The information might be different depending on which vaccine is being offered. The child will also need to know about the risks of not accepting the vaccine, so that the options can be weighed against each other. The long term risks of any of the Covid vaccines are not known for certain, and nor are the long terms implications of having Covid - so those uncertainties will themselves have to be taken into account.
Arguably, children ought to be told that the Joint Committee on Vaccination and Immunisation has concluded that the health benefits from vaccination are marginally greater than the potential known harms, but that the margin of benefit is considered too small to support universal vaccination of healthy 12 to 15 year olds. The advice of the four Chief Medical officers, when they considered the matter from a broader perspective, such as the potential positive impact of vaccination on reducing educational disruption, is that children age 12-15 should be offered one dose of the Pfizer vaccine. The Government has accepted this recommendation.
Under 16s and their parents will need to be informed about relevant non-medical factors, such as the risk of having to miss school if they catch Covid and the risk of passing on Covid to their friends and families. My own under-16 year old was concerned that vaccines should be being sent to those parts of the world where adults who are particularly vulnerable to Covid have not been vaccinated, rather than used by healthy children here.
Even if a child is assessed as not having the ability to make the ultimate decision about the vaccine for themselves, they should still be provided with information about it and their wishes taken into account.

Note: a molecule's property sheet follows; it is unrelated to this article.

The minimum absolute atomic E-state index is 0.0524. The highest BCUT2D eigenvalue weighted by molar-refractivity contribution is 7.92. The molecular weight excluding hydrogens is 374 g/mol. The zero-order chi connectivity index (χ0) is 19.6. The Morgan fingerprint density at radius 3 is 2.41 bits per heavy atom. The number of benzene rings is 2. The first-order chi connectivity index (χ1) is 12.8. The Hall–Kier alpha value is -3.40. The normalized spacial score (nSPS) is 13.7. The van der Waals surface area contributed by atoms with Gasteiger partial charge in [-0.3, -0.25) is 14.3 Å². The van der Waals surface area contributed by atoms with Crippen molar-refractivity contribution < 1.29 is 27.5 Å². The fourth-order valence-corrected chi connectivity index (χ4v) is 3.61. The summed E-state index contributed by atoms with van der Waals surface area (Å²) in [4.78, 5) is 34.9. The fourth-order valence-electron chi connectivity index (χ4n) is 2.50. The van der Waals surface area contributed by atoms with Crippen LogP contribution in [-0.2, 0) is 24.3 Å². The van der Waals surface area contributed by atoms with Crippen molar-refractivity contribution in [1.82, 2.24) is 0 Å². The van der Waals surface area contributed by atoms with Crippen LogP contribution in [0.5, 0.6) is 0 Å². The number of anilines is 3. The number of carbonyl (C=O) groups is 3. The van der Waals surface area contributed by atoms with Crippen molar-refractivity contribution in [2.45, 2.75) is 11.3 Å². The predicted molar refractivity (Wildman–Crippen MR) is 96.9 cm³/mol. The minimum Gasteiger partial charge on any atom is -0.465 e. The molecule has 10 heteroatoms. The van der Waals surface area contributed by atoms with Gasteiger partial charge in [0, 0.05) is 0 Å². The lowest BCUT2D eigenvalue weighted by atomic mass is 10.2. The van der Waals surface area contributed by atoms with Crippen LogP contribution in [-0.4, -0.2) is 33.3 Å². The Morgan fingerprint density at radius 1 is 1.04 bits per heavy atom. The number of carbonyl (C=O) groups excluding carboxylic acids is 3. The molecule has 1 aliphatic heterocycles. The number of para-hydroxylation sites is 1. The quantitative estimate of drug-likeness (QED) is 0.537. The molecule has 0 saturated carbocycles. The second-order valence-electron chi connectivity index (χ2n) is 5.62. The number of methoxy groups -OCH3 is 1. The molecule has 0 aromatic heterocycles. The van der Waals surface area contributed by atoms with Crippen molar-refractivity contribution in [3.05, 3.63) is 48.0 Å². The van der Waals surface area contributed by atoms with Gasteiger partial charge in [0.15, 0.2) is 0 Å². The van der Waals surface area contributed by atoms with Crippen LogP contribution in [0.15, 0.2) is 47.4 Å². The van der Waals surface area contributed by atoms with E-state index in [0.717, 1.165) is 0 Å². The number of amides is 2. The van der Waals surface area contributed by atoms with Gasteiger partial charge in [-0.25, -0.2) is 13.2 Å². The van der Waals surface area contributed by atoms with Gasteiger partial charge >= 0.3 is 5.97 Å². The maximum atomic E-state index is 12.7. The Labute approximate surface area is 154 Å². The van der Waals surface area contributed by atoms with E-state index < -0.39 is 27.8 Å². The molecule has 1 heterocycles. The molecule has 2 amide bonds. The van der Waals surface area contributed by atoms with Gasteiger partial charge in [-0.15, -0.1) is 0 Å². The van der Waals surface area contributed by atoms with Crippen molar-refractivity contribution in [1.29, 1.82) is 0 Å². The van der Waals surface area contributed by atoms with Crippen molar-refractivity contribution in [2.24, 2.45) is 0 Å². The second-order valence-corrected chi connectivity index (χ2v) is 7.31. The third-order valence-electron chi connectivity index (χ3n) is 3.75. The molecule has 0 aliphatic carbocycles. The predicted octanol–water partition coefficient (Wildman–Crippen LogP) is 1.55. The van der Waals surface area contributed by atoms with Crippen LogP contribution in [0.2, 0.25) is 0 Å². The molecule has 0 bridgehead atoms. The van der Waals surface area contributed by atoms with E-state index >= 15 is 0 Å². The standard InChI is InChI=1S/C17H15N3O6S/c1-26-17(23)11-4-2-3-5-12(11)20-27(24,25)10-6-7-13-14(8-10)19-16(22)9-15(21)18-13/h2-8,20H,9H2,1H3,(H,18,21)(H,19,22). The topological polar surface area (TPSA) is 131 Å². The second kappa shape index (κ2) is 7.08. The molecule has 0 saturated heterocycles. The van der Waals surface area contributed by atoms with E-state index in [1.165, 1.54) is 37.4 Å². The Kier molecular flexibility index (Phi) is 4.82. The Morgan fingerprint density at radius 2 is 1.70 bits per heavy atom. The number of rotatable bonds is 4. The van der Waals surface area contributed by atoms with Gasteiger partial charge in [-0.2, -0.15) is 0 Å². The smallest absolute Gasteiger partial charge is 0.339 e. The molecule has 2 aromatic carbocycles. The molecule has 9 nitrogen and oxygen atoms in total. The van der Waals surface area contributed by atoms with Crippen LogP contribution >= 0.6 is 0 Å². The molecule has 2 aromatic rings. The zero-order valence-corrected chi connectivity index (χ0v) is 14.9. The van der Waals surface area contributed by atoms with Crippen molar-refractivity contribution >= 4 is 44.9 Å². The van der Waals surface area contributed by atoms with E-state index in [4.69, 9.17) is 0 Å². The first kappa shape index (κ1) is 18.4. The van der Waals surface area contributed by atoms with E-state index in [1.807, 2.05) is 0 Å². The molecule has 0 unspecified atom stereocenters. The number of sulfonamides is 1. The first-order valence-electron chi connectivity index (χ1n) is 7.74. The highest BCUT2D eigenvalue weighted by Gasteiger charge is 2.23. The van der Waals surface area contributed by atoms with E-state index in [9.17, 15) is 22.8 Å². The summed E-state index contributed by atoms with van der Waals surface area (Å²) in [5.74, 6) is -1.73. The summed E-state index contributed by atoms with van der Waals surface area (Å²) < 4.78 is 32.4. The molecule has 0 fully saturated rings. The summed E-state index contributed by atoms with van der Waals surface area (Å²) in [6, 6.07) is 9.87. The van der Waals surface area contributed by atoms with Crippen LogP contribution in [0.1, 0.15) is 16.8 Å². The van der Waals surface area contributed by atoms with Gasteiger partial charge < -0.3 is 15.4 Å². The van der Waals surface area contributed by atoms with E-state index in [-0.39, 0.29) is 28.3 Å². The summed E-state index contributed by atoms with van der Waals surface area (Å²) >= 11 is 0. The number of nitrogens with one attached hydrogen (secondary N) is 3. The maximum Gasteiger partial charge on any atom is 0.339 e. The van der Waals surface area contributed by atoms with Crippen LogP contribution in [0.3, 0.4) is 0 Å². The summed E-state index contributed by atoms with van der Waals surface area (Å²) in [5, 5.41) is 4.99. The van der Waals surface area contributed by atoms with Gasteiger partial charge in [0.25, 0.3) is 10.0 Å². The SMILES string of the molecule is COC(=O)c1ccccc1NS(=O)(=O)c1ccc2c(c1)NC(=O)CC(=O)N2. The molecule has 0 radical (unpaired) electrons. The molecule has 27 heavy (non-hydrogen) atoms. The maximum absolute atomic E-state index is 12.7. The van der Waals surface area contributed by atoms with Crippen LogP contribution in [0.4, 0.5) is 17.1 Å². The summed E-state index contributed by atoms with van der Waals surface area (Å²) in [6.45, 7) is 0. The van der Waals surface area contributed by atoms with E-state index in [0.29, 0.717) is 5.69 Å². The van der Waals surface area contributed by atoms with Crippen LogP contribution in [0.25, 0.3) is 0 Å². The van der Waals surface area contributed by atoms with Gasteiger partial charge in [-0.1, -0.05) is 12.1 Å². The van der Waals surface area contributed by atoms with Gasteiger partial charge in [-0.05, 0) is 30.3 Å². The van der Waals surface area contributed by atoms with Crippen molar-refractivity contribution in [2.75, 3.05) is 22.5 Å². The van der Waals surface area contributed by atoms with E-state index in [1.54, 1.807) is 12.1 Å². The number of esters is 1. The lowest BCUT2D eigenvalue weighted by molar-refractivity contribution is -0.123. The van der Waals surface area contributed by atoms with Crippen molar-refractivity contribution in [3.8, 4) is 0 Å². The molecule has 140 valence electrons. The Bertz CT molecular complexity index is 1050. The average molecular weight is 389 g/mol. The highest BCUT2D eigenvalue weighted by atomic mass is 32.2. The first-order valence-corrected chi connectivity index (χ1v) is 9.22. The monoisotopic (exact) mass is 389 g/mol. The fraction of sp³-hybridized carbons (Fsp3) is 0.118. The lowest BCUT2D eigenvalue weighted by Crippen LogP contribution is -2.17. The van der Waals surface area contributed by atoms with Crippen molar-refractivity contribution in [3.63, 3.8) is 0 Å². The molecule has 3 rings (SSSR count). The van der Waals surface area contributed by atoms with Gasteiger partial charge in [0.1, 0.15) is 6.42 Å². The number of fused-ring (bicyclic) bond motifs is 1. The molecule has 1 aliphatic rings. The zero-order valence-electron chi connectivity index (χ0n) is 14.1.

The logistics of carrying out the process of informing children, eliciting their views, and determining whether they have the ability to make their own choice may be complex. It may be that consent will be sought from parents of under 16s in the first instance, with assessments of competence only undertaken if the parents refuse consent, or if the parents give consent but the child refuses to participate. That might be a permissible way forward on the basis that, where parents and children are in agreement, the parent’s right to make decisions for the child can persist even where the child has the ability to make their own choices, if the child effectively abdicates the decision to their parent (see AB v CD & Ors  EWHC 741 (Fam) (26 March 2021)). Healthcare professionals delivering Covid vaccinations to children will need to be aware of and follow the existing guidance around immunisation and consent.
In the House of Commons yesterday, the Minister for Covid Vaccine Deployment said that “whatever decision teenagers and parents take, they must be supported and not stigmatised in any way. We must continue to respect individual choice”. It remains to be seen whether this apparent acknowledgement that saying yes to the vaccine is not the only acceptable choice for under 16s will be reflected on the ground.